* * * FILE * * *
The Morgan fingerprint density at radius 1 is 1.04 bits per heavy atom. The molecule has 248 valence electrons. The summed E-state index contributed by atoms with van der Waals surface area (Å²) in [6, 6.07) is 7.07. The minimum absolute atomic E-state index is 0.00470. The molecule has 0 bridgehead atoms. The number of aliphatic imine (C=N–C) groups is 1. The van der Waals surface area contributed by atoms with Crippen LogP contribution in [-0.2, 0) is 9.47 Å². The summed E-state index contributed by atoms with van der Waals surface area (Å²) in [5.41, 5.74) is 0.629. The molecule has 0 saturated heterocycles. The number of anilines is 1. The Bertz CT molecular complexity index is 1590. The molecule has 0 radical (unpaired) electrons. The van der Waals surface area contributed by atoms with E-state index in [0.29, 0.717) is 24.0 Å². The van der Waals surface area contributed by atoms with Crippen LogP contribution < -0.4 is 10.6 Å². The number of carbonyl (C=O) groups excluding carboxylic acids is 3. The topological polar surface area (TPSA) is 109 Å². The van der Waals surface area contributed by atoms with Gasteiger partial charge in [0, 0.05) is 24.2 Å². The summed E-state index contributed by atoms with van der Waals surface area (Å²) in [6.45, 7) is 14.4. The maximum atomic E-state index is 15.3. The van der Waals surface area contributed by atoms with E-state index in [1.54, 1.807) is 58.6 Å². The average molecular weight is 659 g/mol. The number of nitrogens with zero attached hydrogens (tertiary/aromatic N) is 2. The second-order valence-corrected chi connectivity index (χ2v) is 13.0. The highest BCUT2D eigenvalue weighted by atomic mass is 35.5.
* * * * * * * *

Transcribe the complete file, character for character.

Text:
The Morgan fingerprint density at radius 1 is 1.04 bits per heavy atom. The molecule has 248 valence electrons. The summed E-state index contributed by atoms with van der Waals surface area (Å²) in [6, 6.07) is 7.07. The minimum absolute atomic E-state index is 0.00470. The molecule has 0 bridgehead atoms. The number of aliphatic imine (C=N–C) groups is 1. The van der Waals surface area contributed by atoms with Crippen LogP contribution in [-0.2, 0) is 9.47 Å². The summed E-state index contributed by atoms with van der Waals surface area (Å²) in [5.41, 5.74) is 0.629. The molecule has 0 saturated heterocycles. The number of anilines is 1. The Bertz CT molecular complexity index is 1590. The molecule has 0 radical (unpaired) electrons. The van der Waals surface area contributed by atoms with E-state index in [0.29, 0.717) is 24.0 Å². The van der Waals surface area contributed by atoms with Crippen LogP contribution < -0.4 is 10.6 Å². The number of carbonyl (C=O) groups excluding carboxylic acids is 3. The topological polar surface area (TPSA) is 109 Å². The van der Waals surface area contributed by atoms with Gasteiger partial charge in [0, 0.05) is 24.2 Å². The summed E-state index contributed by atoms with van der Waals surface area (Å²) in [6.45, 7) is 14.4. The maximum atomic E-state index is 15.3. The van der Waals surface area contributed by atoms with E-state index in [1.54, 1.807) is 58.6 Å². The average molecular weight is 659 g/mol. The number of nitrogens with zero attached hydrogens (tertiary/aromatic N) is 2. The second-order valence-corrected chi connectivity index (χ2v) is 13.0. The highest BCUT2D eigenvalue weighted by atomic mass is 35.5.